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Science Fiction Convention
Name: MileHiCon
Dates: 1969-?
Frequency: yearly
Location: Denver, CO
Focus: science fiction, fantasy
Founding Date:
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Convention Report: 29

MileHiCon is a general SF con that has lasted well over a generation and has become a Denver institution. From 1969 to the present, it is still going strong. In fact, there has been a Beetem on the ConCom or Con Staff of every MileHiCon since the very beginning. The guests keep coming back year after year, and not just because they may be on the ConCom. This year's guests included, in absolutely no particular order, George Johnsen (co-producer of B5 and Media GoH), Mike Resnick (GoH), S.M. Stirling (GoH), Liz Danforth (Artist GoH), Ed Bryant (Toastmaster), Mike Stackpole, Bob Vardeman, David and Daniel Dvorkin (one of the few father- son writing teams in SF), John Stith, Connie Willis, S.P. Somtow, and many more that I've probably forgotten. Events at MileHiCon included the usual Art Auction, Costume Contest, panels, gaming, videos, Vampire Birthday Party, Literacy auction, and doll masquerades, as well as the infamous Critter Crunch (robot demolition derby). The Critter Crunch's fame (or infamy) is spreading - a version of it was hosted in an Atlanta convention this past year! The 24-hour Con Suite was fully stocked with many well- appreciated snacks, and folks congregated there and conversed with any and everyone until the wee hours of morning.

Short BibliographyOf course, this year, one of the events included the Denver Blizzard. It started on Friday, proceeded to close the city as well as Denver International Airport (or Denver Incompetent Airport), and finally cleared by Monday morning. Except for those that had to leave on Sunday (Mike Resnick ended up taking a domestic odyssey to get back to Cinncinati), or those who never made it to the hotel until Sunday (Ed Bryant missed most of the con!), it didn't affect the con much. Aside from the lack of cleaning staff, the restaurant's lack of some service staff and varieties of food, and the ever-present weather reports on the hour (more or less), that is. Let's face it, how often do fen venture from the hotel during a con? Although Connie Willis said that she and her family did stock up on candy from the vending machines, just in case... By the end of the con, the official nickname of DonnerCon was coined and chosen.

This year was the first year Iíve gone to MileHiCon, although Dee has gone almost every year. Of course, for her, itís practically a family reunion. I started my MileHiCon visit by helping Rose (Deeís sister) with the Green Room for the guests and panelists on Friday night. The Green Room was abandoned after it became obvious that no one else was going to make it after Friday night. I then helped out on Saturday morning being a Program Track Manager. This was actually irrelevant given that all the guests knew exactly where they were supposed to be, what they were supposed to talk about, and, in the occasion that they were pinch-hitting for someone stuck in the snow, what they could fake. As a result, I missed most of Fridayís panels, and on Saturday morning saw lots of little bits of panels.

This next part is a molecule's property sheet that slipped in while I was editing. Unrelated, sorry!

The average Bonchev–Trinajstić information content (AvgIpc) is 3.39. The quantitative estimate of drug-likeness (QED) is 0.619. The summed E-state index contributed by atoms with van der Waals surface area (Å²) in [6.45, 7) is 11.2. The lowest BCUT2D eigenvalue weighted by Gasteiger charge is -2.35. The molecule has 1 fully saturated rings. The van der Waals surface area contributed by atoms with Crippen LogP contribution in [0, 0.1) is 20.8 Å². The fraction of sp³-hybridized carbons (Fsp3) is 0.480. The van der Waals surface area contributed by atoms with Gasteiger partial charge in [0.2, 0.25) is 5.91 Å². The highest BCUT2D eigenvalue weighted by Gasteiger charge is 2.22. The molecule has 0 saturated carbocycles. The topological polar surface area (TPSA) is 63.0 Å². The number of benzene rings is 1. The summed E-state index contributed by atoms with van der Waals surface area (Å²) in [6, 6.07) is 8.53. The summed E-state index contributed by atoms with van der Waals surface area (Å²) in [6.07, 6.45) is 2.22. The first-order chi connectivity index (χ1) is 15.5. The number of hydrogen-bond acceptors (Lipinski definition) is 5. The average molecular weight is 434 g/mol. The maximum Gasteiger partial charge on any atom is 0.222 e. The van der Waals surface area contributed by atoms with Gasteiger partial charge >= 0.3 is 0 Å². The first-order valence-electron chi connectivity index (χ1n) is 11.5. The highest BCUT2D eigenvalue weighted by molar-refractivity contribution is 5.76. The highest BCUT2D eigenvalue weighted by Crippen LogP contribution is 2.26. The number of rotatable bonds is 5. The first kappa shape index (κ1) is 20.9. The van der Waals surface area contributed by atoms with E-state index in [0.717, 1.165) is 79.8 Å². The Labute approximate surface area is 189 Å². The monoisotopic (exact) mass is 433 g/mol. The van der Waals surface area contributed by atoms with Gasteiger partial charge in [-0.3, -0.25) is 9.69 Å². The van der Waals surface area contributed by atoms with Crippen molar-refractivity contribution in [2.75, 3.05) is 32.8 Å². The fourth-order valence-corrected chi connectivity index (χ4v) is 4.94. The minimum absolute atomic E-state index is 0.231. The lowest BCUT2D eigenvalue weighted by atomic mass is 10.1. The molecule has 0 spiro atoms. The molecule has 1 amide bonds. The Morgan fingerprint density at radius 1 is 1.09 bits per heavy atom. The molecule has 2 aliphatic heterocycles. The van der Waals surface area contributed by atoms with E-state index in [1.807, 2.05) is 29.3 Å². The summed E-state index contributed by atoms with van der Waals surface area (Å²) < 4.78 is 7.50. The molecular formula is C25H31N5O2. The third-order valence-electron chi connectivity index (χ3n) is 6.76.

The panels covered everything from how to write to NASA to fannish birds and the bees. (I didn't attend that one; I find that some zines tell me everything I need to know, and much I didn't want to know...) Dee served on an Alternate History panel with S.M. Stirling and Mike Resnick, who debated and explored the ramifications of writing an Alternate History story. Other panels discussed lost Golden Age SF classics, SF turkeys that got published, Dracula at 100, Shared Worlds, Tolkien and Fantasy, Cloning, and Mars exploration. Of course, other panels/games sandwiched the more "serious" panels: Spicy Campfire Stories, Science Fiction Pictionary, Alien Talk Shows, and the Science Trivia Bowl, for starters.

But enough about the panels. How were the guests? Each and every guest, panelist, speaker, and artist can be best described as fannish and fun. MileHiCon is the type of con that the guests mingle freely with the crowds, and where you can sit and talk with an author or artist for hours. I talked until the early morning with S.M. (Steve) and Jan Stirling about anything and everything, from Terry Pratchett to Santa Fe. I watched the B5 bloopers with David Dvorkin and his wife. I reminisced about El Paso cons and fandom with Bob Vardeman, and chatted about pulps, movies, sports, and SF with Mike Resnick. I found myself next to Daniel Dvorkin while hurling the usual abuse at the midnight showing of the Rocky Horror Picture Show. I never did get that snowball fight going, tho... only Mike Stackpole and Daniel Dvorkin were interested. Oh well, what a waste of snow. Connie Willis regaled us with tales of collaboration and the real stories behind her fiction. Mike Resnick told us tales of the Silver Age of Fandom, and handed out advice to would-be writers. Steve Stirling described battles and foreign climes, and Bob Vardeman told us about some very interesting parties he went to at WorldCon this year.

All in all, an absolutely fun and worthwhile con to go to. Year after year, and itís well on the way to being generation after generation. [1]

External links


  1. ^ MileHiCon 29, aka DonnerCon by Erika Frensley, Archived version